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PNWscouter,

A lot of this may be a judgement call on your behalf. Taking the swimmer test at summer camp, in my opinion, is for the activites at summer camp. If he passed it for rank, it cannot be taken away. However, if he failed to pass at camp, he cannot take part in those activites that require him to be a swimmer. I've seen boys pass one year and not the next. Ive seen it happen in the same summer from a troop that attended twice. There is nothing I'm aware of that says a scout can't be retested the next day, or during the week. We would offer swimmer tests twice a day. Before Polar Bear Club in the morning, and just before free swim in the afternoon. Sometimes a scout just needs a few pointers and a little practice to swim in an unfamiliar enviornment.

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PNWscouter:

 

I take it your wondering about the swimmer test everyone takes at the beginning of the summer camp session and not the tests for rank requirements (once they take pass the rank requirement test, they aren't required to retake the test).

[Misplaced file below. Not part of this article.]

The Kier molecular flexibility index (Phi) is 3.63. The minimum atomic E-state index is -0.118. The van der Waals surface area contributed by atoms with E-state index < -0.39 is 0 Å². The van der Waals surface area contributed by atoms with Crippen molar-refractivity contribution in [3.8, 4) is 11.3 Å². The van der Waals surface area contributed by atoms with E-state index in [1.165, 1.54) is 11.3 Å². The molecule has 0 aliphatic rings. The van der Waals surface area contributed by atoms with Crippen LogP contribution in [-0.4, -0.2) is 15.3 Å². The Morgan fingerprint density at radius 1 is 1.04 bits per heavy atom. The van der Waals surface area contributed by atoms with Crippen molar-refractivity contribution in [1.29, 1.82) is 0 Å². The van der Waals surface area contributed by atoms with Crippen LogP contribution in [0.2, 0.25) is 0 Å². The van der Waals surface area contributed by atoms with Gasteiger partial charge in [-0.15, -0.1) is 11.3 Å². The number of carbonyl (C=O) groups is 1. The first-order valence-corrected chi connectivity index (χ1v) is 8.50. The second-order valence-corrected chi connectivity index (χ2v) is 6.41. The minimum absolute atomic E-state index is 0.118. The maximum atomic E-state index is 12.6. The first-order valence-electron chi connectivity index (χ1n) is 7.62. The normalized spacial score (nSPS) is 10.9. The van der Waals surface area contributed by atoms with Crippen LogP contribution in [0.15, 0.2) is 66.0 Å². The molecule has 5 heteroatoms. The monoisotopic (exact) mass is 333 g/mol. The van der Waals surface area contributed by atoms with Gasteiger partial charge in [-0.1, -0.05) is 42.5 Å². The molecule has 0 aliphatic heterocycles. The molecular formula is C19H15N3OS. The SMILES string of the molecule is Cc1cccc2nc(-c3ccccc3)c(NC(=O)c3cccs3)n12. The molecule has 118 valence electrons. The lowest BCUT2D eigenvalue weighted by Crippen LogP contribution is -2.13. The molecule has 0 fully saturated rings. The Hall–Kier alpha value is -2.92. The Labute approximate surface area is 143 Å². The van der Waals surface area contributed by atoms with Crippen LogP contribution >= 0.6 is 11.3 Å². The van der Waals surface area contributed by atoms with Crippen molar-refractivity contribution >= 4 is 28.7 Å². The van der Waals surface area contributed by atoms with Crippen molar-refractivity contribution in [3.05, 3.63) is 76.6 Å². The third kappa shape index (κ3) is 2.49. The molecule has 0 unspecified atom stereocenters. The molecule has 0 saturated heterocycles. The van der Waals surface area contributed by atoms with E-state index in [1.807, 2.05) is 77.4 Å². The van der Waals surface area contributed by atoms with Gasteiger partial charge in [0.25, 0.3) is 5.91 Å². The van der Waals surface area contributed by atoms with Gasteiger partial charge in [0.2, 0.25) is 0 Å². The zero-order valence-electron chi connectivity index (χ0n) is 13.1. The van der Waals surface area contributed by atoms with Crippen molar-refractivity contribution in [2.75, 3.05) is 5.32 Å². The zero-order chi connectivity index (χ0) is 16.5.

If the scout "fails" the swimming test and is classified as a non-swimmer or beginner at summer camp, then for the duration of that session at summer camp, the scout is restricted from activities requiring swimmer status -- this holds true even for scouts that easily pass the swimmers test in a swimming pool.

 

Others have mentioned the most common reasons for someone who would otherwise be classified a swimmer failing the summer camp test - can't see the bottom of the lake, don't like the algae, afraid of the creatures in the lake (not only fish, but in some parts of the country, snakes and turtles). Aquatics staffs are very familiar with these situations are and usually very open and willing to work with those boys at a later date to overcome their fear of the lake and pass the swimmers tests - most camp aquatics staffs are more than willing to retest a boy who "failed" the test, again, at a later date.

 

I've seen scouts who were champion swimmers in park district swim teams fail the swimmers test because of a fear of lakes - but no matter how well the scout (or scouter) swims at home, its the test he takes at summer camp that determines his classification during summer camp.

 

If you do your own testing, you can use your classification of the scouts for your activities - just not at summer camp - the summer camp swim test trumps local unit swim tests during the camp session.

 

CalicoPenn